When George Goldner formed the illustrious Tico Records label, he knew he had to secure the recording rights to the top three most-popular Latin orchestras in New York. He signed Tito Puente, then Machito & his Afro-Cuban orchestra; but wasn’t able to sign up the other leading bandleader, right away. But in 1956, George used his communicative skills to finally get Tito Rodriguez to succumb to form the triumvirate. Tito’s album “Mambo Madness” and the immediate acceptance it received by the Mambo-nicks who embraced this craze proved to have successful results.
Tito’s career began In New York when, as a seventeen year old, was hired as a singer and bongocero for the orchestra of Eric Madriguera. In 1941, he recorded “Amor Guajiro“, “Acércate Más” and “Se Fue la Comparsa“. In 1942, Rodríguez joined the band of Xavier Cugat and recorded “Bim, bam, bum” and “Ensalada de Congas”.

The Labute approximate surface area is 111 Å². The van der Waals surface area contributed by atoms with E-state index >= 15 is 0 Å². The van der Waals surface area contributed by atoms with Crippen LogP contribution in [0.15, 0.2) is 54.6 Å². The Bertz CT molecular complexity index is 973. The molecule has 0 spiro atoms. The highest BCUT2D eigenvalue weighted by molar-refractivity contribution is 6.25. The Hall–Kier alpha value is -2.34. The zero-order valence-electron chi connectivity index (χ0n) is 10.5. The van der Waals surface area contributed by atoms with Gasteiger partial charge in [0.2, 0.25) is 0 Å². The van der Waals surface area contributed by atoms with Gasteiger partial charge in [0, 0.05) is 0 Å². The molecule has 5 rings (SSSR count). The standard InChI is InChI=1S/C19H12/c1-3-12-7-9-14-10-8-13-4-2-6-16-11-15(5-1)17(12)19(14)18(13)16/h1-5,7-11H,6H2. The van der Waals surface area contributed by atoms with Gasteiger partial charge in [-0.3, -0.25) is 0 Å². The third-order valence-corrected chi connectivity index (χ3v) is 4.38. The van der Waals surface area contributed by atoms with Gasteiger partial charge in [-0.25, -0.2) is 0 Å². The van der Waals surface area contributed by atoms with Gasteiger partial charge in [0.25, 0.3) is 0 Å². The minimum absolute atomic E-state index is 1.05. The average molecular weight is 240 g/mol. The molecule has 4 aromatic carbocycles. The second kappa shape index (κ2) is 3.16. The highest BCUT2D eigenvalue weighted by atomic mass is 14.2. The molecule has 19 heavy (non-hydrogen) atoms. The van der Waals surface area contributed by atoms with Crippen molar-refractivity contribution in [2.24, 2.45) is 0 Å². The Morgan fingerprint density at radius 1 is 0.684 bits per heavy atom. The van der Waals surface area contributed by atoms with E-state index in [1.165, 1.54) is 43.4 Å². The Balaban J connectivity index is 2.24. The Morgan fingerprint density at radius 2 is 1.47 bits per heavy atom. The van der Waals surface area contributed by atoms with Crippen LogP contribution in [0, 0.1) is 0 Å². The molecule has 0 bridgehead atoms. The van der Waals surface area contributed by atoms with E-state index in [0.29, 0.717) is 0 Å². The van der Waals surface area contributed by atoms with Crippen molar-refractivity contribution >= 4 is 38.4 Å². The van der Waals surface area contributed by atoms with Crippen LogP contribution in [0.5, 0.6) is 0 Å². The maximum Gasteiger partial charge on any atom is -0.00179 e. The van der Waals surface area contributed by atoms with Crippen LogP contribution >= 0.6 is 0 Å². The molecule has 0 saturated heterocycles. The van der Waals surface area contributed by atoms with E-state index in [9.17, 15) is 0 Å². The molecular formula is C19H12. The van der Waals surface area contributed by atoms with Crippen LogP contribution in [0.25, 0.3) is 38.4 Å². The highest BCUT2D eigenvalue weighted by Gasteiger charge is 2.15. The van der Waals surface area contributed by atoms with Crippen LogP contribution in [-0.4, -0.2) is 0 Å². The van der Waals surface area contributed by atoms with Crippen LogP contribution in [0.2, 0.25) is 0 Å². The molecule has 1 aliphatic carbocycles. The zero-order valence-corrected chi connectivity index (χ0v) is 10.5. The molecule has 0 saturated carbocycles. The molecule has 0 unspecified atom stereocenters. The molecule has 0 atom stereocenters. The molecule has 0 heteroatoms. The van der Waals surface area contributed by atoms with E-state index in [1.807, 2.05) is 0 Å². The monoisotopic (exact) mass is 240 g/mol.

He served in the US Army, and after his discharge returned to New York where he joined the orchestra of José Curbelo. On one occasion, the band performed at the China Doll Cabaret where Tito met a lovely Japanese chorus girl by the name of Tobi Kei (b. Takeko Kunimatsu), who eventually became his wife for life.
This album features many titles that would go on to become classics like “Tremendo Cumban”, Besame La Bembita”, “Mambo La Libertad” and “Donde Estabas Tu”. This album launched a triumphant career of recording notability that would last for decades, until his untimely demise in 1973, at age 50. Puente and Rodriguez carried a respectful rivalry during their careers which served to make them strive for perfection and produce exciting rhythms and musical arrangements for the world to cherish for all time.